A minor earthquake swarm in Krýsuvík volcano

At 20:41 UTC (28. March 2011) a minor earthquake swarm did start in Krýsuvík volcano. This earthquake swarm is small and no earthquake has gone over the size ML2.0. All the earthquakes recorded so far have rather poor quality in the SIL system and therefore it is not possible to say for sure what the the depth of this earthquakes is. But the assumed depth of the earthquakes in this earthquake swarm is around 5 km.

It remains to be seen if this earthquake swarm grows larger or not. But so far it remains small in both number of earthquakes and size.

21 Replies to “A minor earthquake swarm in Krýsuvík volcano”

  1. There is also a very minor swarm at Grimsvotn. Hmm….

    Before the last eruption in 2004, there was also a minor swarm, in the 2 weeks before.

  2. And another minor quake 20km SW of Hekla. That area, that nearly had no earthquakes in 2010, now had 5 quakes just in the last month.

    Hekla, Grimsvotn, Katla. Who wants to bet which volcano goes first?

    1. Please, the earhtquakes west of Hekla are NOT related to the volcano at ALL.

    2. Hekla is very likely, NOT going to give you a warning.

      It’s not a conventional volcano… at least in my opinion.

      This is a plot of the earthquakes that were going on in timeframe of it’s last eruption. Note the circled quakes. Those are the ones associated with the Hekla eruption. The rest of them are associated with the cracks and faulting in the area… notice how many of them have a lean to the left aspect, falling along the prevailing fault structures. (the plot view is looking North)


      Now, in that batch of circled quakes, here is a magnitude vs time… notice how much time elapsed from the start of quake activity, until it actually erupted. That’s about an hour and a half. Not only was it quick, but in all likely hood, if you were standing on top of Hekla at the time, you might have had 20 minutes warning from the time you noticed the quakes, until it broke the surface.


      As for Katla… it has made no indications, quake wise, that it is even thinking about erupting.

      Grimsvotn? Yeah, it’s ready, but no one knows how it’s going to do its thing. It’s like watching a gopher hole. You could sit there all day and nothing shows up.

  3. @Lurking,

    Is it possible to calculate the magnitude of an earthquake, if you know the spectrum, and crack length and/or depth?

    1. The Mo can be determined from the fault area and shear modulus, and from that you can get to a magnitude. Fault area is (natch) length x height. I don’t have a way of determining that, and I don’t have a good way of figuring out the shear modulus. The modulus is what hangs me up in replicating the Grímsvötn cumulative Mo plots for other areas. My versions, though close, are far enough off to keep me from posting them.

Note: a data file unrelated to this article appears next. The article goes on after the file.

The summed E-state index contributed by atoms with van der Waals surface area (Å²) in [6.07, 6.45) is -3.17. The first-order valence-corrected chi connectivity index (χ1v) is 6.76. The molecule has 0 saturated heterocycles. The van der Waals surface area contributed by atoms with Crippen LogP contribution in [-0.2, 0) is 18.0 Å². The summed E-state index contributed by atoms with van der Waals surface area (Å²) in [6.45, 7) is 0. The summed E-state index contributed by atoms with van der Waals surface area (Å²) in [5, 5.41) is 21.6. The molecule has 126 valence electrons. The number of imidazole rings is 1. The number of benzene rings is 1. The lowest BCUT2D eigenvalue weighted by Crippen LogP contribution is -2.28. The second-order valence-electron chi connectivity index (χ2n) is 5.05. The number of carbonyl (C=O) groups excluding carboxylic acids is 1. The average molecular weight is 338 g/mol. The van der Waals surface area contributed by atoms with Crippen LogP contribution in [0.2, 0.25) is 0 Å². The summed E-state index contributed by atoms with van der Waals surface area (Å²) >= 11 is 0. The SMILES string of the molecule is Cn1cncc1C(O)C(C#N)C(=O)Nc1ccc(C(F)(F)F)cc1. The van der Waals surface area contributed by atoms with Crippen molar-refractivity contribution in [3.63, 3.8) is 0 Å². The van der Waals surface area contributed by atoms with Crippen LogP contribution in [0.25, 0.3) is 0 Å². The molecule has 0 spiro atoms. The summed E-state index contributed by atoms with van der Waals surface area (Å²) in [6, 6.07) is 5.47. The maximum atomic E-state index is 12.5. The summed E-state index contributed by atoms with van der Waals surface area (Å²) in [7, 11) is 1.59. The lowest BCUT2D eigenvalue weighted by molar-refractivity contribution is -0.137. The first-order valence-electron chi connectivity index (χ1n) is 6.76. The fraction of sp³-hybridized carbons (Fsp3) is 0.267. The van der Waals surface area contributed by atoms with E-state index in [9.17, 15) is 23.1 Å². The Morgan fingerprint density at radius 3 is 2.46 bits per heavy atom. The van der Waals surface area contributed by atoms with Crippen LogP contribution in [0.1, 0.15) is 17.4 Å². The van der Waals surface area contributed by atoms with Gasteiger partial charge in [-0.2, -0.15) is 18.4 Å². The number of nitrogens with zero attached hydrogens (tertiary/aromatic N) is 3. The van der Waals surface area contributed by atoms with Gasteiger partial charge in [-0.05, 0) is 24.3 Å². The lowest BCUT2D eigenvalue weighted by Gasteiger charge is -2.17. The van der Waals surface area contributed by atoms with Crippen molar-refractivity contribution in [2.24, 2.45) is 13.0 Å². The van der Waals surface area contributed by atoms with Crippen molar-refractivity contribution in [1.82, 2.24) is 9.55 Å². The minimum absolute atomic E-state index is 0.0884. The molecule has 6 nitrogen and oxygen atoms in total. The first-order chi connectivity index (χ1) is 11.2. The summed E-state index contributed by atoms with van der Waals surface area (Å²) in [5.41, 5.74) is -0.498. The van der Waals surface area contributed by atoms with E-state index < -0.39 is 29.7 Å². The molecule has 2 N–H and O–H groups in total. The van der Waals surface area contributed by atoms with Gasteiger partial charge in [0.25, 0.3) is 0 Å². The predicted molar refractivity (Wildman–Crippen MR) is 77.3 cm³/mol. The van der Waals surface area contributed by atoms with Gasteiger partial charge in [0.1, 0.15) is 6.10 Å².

The spectrum can be used in magnitude calculations, but that is outside my ability. I’ve seen it mentioned in some literature.

  4. I see lately on a regular basis light earthquakes left of Katla (look like it is in the neighbourhood of Fímmvörduhals). It’s only small, this time MW1.4 at 1.0 km depth.
    Does anyone has an idea on these quakes?

    Henk Weijerstrass

  5. Yes, I know that earthquakes to west of Hekla are part of the SISZ and not the volcano. I know that, but I can see several signs of an approaching eruption (while knowing that Hekla is particularly unpredictable, showing nearly no warning)

    Even if both Hekla and SISZ are unrelated, sometimes there seems to be a connection between Hekla and earthquakes at SISZ (before or after an eruption), as you can see at http://icelandgeology.net/?category_name=hekla. But this is not clear at all.

    Also in past months, we not only saw some earthquakes, like a 2.5 in December close to Hekla (see posts at link) as well as the streams coming from the volcano drying up (another possible sign, but not very well studied).

    Yet another sign are recent changes in nanostrain meters at Hella (which were observed 2 years before the 2000 eruption). But, as you all have said, Hekla generally gives no warning, she likes to surprise you.

    1. Well… somewhat. But most of that shown in the slides is karst topology in a sedimentary setting. A bit different than layers of tephra and magma.

  6. In reference to the recent tremor anomaly at Grimsvötn, this is what I read about the Gjàlp eruption in 1996:

    “The seismic swarm continued throughout 30 September, with increasing intensity. Hundreds of earthquakes were recorded each day, including over 10 events larger than M 3. The earthquakes were located in the N part of Bardarbunga and migrated towards Grímsvötn. They were accompanied by high-frequency (>3 Hz) continuous tremor of the same type as was frequently observed during intrusive activity within the Krafla volcanic system during 1975-84.”


    1. Nice.

      Anybody happen to know the equation for the resonant frequency of a rock or rock mass? I have an idea.

      1. It depends on the geometry. There is no “general equation for bulk rock”.

      2. Ehh.. figured as much.

        After posting the above I realized that there is no participating seismic station near Vatnajökull that I can get a waveform from. I was gonna squeeze it though a pretty tight bandpass filter to see what popped out.

    1. I wouldn’t describe this as a swarm, but the frequency of the earthquakes is increasing yes, which is very interesting.

  7. Grimsvotn does not generally gives much warning. Just some major earthquakes a few days before (1996) or some small swarm about 1-2 weeks before (1998 and 2004). But swarms also occur once in a while, without any eruption.

    Let’s see

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